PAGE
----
It wasn’t curiosity that inclined my ear towards the two bodies inside; I was doubtful that, after my time on West Egg, I would ever find myself ravenous in that sense again. It was by the window that feverish day that the first breeze in hours rose up from the beach and grazed past the brushwood and white flora to coax me closer. Even from inside Daisy seemed startled by the stirring in the air – for a moment she drew her hand away from Tom’s and peered outward into the balmy darkness, her expression searching for something I could not detect.
“What is it?” Tom demanded.
“Just some air.” Her response wafted out to me on the fragile breath that she had produced.
“I’d rather something other than this,” he gestured towards the bottle in front of him. “It’s sweating almost as much as I am.”
“Alright, one for her too,” he called.
“No, it isn’t that,” she murmured. Tom and I both sensed the unusual depth in her words, sad and insubstantial though they were. It was the first time that I saw Daisy tethered. Even her speech, the weightless form it took after leaving her lips, could not keep her aloft. Rather, it may have been those four words that drew her back towards Earth. “It’s that… it’s about today–”
“We won’t get into that.”
“But Tom…” This time it was her hand that was outstretched across the table, even harboring hesitancy.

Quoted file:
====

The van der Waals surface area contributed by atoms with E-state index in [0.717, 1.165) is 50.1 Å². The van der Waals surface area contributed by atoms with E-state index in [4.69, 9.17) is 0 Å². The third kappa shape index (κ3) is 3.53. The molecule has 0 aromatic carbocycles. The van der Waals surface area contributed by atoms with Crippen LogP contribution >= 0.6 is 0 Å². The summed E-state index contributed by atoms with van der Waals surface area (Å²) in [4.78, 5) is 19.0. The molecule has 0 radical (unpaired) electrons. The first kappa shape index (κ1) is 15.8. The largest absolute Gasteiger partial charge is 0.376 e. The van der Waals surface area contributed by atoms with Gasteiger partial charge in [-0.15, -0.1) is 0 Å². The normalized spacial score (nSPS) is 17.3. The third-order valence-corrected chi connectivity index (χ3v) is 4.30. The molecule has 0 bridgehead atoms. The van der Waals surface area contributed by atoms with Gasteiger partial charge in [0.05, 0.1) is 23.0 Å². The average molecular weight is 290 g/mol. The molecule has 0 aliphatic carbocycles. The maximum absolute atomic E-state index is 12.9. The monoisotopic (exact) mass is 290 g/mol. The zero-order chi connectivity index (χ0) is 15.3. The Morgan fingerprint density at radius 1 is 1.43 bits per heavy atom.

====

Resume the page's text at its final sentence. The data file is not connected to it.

“Daisy,” his voice rattled out from between his teeth.
“I think it’s worth discussing…I want to discuss it and…” her mouth fell open, twitching at the corners at she gazed fearfully past her husband, grasping for words. Daisy must have felt the absence of the breeze in that moment just as I did. There was a second that I thought that Tom, his breath hot with liquor, might chuckle. It occurred to me that he knew his wife well in spite of the fact that he had known so many others during their five years together, and that what he had ascertained during those years was that Daisy was not the defiant sort, and never would be. Neither would she be worth the effort – however slight – that it would take to distress her, although that is not to say that Tom never indulged in that effort. Perhaps that is why he eased out of his chair, finished off his drink with an extended gulp, and strode out of the room with the two untouched bottles of ale, leaving Daisy’s unfinished sentence swirling in the stagnant air.